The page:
It was a serene afternoon as crowds of art aficionados and jewellery enthusiasts gathered at the majestic Islamic Museum in Cairo to witness the intertwining of art and history as acclaimed designer Azza Fahmy launched a new collection inspired by the Mameluke era (1250- 1517) and announced that proceeds of the collection will be dedicated to the restoration of the gate of the Sultan Hassan Mosque.
Fahmy speaks to Ahram Online a few days after the collection was released about the initiative at the factory of Azza Fahmy, located at the city of 6 October, on the outskirts of Cairo.
The place, which brims with the energetic rows of expert craftsmen, with its antique doors and window frames remind one of a bygone era, while the vintage posters adorning the walls invoke nostalgia.
AF factory craftsmen at work
AF factory brimming with craftsmen work( photo: Ingy Deif)
These features mark the signature tribute to heritage, culture and art in all of Fahmy's creations.
"It is because places have souls, they resemble those who inhabit them," Fahmy explains.
For the love of Mameluke renaissance
The passion for culture and history have always shown in all of Fahmy's collections, which drew inspiration from Egyptian art throughout various eras. Nevertheless, the Mameluke era holds a special place in Fahmi's heart.
"The logo of all my previous pieces was inspired by a Mameluke emblem used by Mameluke sultans to label their buildings and architecture. I have always been truly inspired by this period of Egyptian history. The Mameluke era was rich -- art and prosperity go hand-in-hand. It manifests the peak of the renaissance period in Islamic history capturing its ancient patterns and star motifs which continued to inspire Ottoman and Eastern Mediterranean architecture," she says.
Shajar Al Dorr Ring
More than half a century ago, the Cairo-based jewellery designer Fahmy ventured as an apprentice in the male-dominated workshops of the Khan El-Khalili learning all about the craft of centuries-old jewellery-making.
She then started her workshop with a handful of people, aiming to tell stories of heritage and culture through her creations, before she launched her own line and eventually became one of the most famous Egyptian jewellery designers, collaborating with famous names on the catwalk.
Now Fahmy is acclaimed worldwide, not only for her designs that rely profoundly on research, but also for the manifestation of the Ottoman craftsmen hierarchy, which had been sustained in Egypt for centuries.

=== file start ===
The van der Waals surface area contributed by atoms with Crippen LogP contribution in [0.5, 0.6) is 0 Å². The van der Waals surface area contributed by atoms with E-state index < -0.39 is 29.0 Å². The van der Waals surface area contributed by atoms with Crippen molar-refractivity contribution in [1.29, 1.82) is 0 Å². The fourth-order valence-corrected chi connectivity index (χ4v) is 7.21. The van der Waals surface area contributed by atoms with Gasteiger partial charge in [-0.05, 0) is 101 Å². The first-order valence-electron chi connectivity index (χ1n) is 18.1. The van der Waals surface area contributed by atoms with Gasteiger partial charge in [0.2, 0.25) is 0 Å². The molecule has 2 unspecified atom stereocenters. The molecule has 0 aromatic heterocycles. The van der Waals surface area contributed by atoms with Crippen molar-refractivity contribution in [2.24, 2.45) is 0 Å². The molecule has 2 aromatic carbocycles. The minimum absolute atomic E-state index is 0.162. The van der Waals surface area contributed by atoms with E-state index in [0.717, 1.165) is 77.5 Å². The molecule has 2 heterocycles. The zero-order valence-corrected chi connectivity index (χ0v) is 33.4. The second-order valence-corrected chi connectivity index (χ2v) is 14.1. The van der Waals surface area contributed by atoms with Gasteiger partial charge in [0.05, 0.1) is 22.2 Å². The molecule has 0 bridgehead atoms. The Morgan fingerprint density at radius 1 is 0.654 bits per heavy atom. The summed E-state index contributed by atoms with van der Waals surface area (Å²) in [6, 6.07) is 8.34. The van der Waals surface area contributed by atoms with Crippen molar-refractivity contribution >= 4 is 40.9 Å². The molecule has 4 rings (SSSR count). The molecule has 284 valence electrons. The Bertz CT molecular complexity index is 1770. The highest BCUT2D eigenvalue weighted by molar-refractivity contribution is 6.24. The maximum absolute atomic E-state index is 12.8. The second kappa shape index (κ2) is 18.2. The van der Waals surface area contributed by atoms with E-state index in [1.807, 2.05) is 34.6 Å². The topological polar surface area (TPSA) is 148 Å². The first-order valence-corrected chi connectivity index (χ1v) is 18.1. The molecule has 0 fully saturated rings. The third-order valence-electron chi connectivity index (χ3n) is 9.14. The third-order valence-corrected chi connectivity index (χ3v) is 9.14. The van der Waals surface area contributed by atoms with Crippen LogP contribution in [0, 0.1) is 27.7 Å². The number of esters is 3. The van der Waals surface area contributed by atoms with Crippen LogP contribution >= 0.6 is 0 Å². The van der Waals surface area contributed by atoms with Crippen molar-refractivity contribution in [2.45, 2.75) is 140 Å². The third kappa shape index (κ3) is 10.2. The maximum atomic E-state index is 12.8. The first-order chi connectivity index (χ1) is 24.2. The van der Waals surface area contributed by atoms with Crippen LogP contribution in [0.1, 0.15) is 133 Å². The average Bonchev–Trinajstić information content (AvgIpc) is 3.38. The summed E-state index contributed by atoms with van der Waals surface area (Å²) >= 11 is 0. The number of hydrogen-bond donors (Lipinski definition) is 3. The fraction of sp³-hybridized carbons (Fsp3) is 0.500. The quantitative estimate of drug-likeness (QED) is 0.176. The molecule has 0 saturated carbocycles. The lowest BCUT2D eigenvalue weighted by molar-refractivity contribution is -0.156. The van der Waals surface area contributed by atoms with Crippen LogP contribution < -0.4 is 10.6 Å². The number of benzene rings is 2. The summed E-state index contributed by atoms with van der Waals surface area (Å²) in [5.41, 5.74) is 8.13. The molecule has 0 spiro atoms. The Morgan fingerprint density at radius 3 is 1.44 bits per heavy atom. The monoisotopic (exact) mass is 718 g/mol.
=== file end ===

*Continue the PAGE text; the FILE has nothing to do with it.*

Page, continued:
"It is always important to stay rooted to our culture and art while being open to modern techniques and theories of applications. Both go hand-in-hand. We have a treasure of history right here that we have to utilise," she tells Ahram Online.
Story of inspiration
Diamonds, sapphires, rubies, pearls and a handful of semi-precious stones adorn 18-carat gold and silver pieces. The new Mameluke collection that consists of 12 handcrafted pieces include the Qawasun necklace, Sultana ring, Qalawun cuffs and Baybars-Qaytbay hexagonal bangle, but one piece holds a special place in Fahmy's heart.
"I am indebted profoundly to the acclaimed writer Gamal El-Ghitany who opened my eyes to the essence of the Mamelukes and the charm of their stories.
"I remember his TV programme Tagaliyat (Revelations) and the way he drew attention to the importance of the artistic beauty of these Mameluke artefacts, like Bab El-Wazir and Bab El-Azab.
"I dedicated a cuff to his soul, and inside it we inscribed verses from his poetry. This remains one of the dearest pieces to my heart," she says.
Inscriptions and calligraphy are a trademark of Fahmy's collection through decades of work, with the Sufi verses usually standing out as favourites.
"I have always been fascinated with the Sufist line of though, which I regard as liberal and enlightening. Their vision of soul searching, love, and mysticism connects with me," she explains.
Fahmy tells the story of the initiation of this collection. "It was in 2016 when I met Dr Omneya Abdel-Barr, an acclaimed researcher in the history of architecture, who spoke about her initiative, ‘Restoring the Mameluke Minbar’ (a minbar is part of the prayer hall with steps), many of which were looted in the course of history. She described with passion how she aspired to see many artefacts from the Mameluke period restored.
"When she proposed that the proceeds of a piece of the collection go to the restoration project, we said that not only a piece but rather a whole collection would be dedicated to the cause. It took us two full years, and then the collection saw light."
"We integrate modernism with tradition, without losing character. In every collection we have a piece that speaks to everyone, the simple and minimal, and the statement."
Fahmy revealed that she is about to publish an autobiography for the first time, telling her story as she commemorates the 50th anniversary of the launch of her first pieces.
"I always felt that I have this immense energy to benefit people. I want my expertise and years of mastering design to be channelled to the coming generations of talented Egyptian youth. It is why we established the design school and then the Vocational Training Foundation. I want to focus more on the school and the foundation in the near future. This is how I know I can benefit my country," she concludes.